user-agent type count
MJ12botSEO15156
AhrefsBotSEO14561
BaiduspiderSearch Engine11473
NutchSearch Engine11023
ia_archiverSEO10477
WebCopierArchival9538
WebStripperArchival8579
TeleportArchival7991
YandexSearch Engine7910
Offline ExplorerArchival7786
more ...

There are a couple of distinct types of bots on this list.

The first group is crawlers that gather data for SEO and marketing analysis. Theses firm want to get as much data possible to power their analytics - causing noticeable load on many servers. Ahrefs even brags that "AhrefsBot is the second most active crawler after Googlebot", so it is understandable that people would get annoyed and block them. Majestic (MJ12Bot) positions itself as a competitive analysis tool, meaning that it is crawling your site in order to give business insight to your competitors - but also claims that it has the "worlds largest link index" on their homepage.

The second group of user-agents is from tools that aim to quickly download a website for personal offline use. Tools like WebCopier, Webstripper and Teleport all let you quickly download entire websites onto your hard-drive. The problem is the quickly bit, all of these tools have obviously hammered sites enough that they are frequently banned here.

Finally, there are search engines like Baidu (BaiduSpider) and Yandex that can aggressively index content, while only serving languages/markets that don't necessarily bring a ton of value to certain sites. Personally, I get a non-trivial amount of traffic from both of these, so wouldn't suggest blocking either.

Job Ads

It's a sign of the times that files that are meant for consumption by robots now frequently contain job ads looking for software engineers - especially people interested in SEO.

Given I have all this data here, I thought it would be sort of interesting to present the worlds first (and probably only ever) jobs board based entirely off of descriptions scraped from robots.txt files:


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#1 airbnb.com/robots.txt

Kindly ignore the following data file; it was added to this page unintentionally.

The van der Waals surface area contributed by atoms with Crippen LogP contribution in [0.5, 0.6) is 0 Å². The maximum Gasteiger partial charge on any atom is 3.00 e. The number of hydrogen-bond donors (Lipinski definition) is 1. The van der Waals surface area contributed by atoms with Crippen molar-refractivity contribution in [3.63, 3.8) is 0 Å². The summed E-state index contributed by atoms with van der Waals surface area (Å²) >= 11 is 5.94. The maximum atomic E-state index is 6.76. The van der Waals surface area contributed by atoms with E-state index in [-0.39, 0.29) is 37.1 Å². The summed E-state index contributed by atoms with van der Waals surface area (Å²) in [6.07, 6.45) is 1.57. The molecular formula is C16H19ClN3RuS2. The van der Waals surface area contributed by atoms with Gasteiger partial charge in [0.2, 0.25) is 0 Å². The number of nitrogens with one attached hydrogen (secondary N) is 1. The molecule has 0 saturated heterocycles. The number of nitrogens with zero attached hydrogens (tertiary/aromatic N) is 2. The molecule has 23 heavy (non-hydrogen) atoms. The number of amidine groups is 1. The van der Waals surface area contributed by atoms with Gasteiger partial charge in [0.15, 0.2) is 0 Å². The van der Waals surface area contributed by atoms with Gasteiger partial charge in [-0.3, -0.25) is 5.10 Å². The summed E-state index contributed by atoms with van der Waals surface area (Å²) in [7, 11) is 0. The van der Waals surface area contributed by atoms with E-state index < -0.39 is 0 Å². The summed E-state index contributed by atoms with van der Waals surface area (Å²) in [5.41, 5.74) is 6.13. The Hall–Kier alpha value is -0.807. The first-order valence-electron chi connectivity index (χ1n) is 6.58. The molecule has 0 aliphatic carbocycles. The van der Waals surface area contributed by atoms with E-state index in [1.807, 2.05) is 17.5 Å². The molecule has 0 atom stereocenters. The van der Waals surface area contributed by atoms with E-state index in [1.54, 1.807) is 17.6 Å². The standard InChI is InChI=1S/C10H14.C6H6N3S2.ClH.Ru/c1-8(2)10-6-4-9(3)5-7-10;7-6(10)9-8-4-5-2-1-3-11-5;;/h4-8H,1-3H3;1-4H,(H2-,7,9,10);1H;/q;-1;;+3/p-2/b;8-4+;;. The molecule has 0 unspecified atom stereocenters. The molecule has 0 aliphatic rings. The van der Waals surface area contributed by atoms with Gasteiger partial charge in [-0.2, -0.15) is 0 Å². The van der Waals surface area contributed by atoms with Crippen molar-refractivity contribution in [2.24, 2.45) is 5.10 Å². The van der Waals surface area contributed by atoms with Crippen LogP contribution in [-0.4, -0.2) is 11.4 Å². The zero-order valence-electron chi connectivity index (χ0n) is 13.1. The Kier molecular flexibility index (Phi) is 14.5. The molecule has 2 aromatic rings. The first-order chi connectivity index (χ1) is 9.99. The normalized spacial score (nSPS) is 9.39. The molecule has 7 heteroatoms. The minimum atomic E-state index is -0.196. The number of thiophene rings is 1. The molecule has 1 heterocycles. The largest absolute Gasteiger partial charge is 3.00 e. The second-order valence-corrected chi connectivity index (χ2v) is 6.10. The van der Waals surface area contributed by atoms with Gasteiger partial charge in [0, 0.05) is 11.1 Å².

#                      ///////
#                     //     //
#                    //       //
#                   //         //                          ////         ///                      ///
#                  //           //                                      ///                      ///
#                 //     ///     //               //// ///  /// (// (// /// ////     /// ////    /// ////
#                //   ///   ///   //           &//////////  /// (////// ///////////  //////////  ///////////
#               //   //       //   //          ///     ///  /// (//     ///      /// ///     /// ///     ///
#              //    (/       //    //        ///      ///  /// (//     ///      /// ///     /// ///      ///
#             //      //     //      //        ///     ///  /// (//     ////    //// ///     /// ///     ///
#            //        //   //        //        //////////  /// (//     //////////   ///     /// //////////
#            /(         /////         (/
#            //         ////#         //
#             //      ///   ///      //
#               //////         //////
#
#
#    We thought you'd never make it!
#    We hope you feel right at home in this file...unless you're a disallowed subfolder.
#    And since you're here, read up on our culture and team: https://www.airbnb.com/careers/departments/engineering
#    There's even a bring your robot to work day.

In a small bit of irony, Ahrefs.com who is the developer of the 2nd most banned bot I identified here also has an ad out for an SEO person in their robots.txt file. Also, pricefalls.com prefaces the job ad in their robots.txt file with "Notice: Crawling Pricefalls is prohibited unless you have express written permission."

All the code for this post is up on GitHub.

Published on 18 October 2017